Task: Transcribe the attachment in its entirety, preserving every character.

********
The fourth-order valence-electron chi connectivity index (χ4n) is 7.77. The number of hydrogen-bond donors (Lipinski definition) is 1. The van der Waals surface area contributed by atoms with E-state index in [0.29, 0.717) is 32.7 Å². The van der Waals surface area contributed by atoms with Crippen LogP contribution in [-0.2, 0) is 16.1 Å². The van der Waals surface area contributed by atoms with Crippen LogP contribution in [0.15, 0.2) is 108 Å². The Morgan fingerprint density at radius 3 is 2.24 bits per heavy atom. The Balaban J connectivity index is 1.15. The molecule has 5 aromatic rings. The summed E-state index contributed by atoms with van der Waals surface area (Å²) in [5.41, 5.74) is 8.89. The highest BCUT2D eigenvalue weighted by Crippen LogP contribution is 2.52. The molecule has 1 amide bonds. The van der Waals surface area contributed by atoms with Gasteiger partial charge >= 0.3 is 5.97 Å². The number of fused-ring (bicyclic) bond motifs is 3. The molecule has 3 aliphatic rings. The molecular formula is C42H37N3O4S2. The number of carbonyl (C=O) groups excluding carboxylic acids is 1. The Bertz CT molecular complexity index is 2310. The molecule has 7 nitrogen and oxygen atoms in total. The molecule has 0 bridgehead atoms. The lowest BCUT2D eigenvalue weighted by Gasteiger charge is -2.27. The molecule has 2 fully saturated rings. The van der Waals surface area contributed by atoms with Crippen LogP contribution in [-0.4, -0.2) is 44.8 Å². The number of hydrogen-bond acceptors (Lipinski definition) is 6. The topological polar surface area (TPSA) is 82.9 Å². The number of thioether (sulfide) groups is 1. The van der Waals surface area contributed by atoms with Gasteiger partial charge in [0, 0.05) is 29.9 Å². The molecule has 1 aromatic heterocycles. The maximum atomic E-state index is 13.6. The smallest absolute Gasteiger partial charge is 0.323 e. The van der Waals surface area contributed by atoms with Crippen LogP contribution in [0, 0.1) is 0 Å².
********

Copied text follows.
The fourth-order valence-electron chi connectivity index (χ4n) is 7.77. The number of hydrogen-bond donors (Lipinski definition) is 1. The van der Waals surface area contributed by atoms with E-state index in [0.29, 0.717) is 32.7 Å². The van der Waals surface area contributed by atoms with Crippen LogP contribution in [-0.2, 0) is 16.1 Å². The van der Waals surface area contributed by atoms with Crippen LogP contribution in [0.15, 0.2) is 108 Å². The Morgan fingerprint density at radius 3 is 2.24 bits per heavy atom. The Balaban J connectivity index is 1.15. The molecule has 5 aromatic rings. The summed E-state index contributed by atoms with van der Waals surface area (Å²) in [5.41, 5.74) is 8.89. The highest BCUT2D eigenvalue weighted by Crippen LogP contribution is 2.52. The molecule has 1 amide bonds. The van der Waals surface area contributed by atoms with Gasteiger partial charge >= 0.3 is 5.97 Å². The number of fused-ring (bicyclic) bond motifs is 3. The molecule has 3 aliphatic rings. The molecular formula is C42H37N3O4S2. The number of carbonyl (C=O) groups excluding carboxylic acids is 1. The Bertz CT molecular complexity index is 2310. The molecule has 7 nitrogen and oxygen atoms in total. The molecule has 0 bridgehead atoms. The lowest BCUT2D eigenvalue weighted by Gasteiger charge is -2.27. The molecule has 2 fully saturated rings. The van der Waals surface area contributed by atoms with Crippen LogP contribution in [-0.4, -0.2) is 44.8 Å². The number of hydrogen-bond acceptors (Lipinski definition) is 6. The topological polar surface area (TPSA) is 82.9 Å². The number of thioether (sulfide) groups is 1. The van der Waals surface area contributed by atoms with Gasteiger partial charge in [0, 0.05) is 29.9 Å². The molecule has 1 aromatic heterocycles. The maximum atomic E-state index is 13.6. The smallest absolute Gasteiger partial charge is 0.323 e. The van der Waals surface area contributed by atoms with Crippen LogP contribution in [0, 0.1) is 0 Å².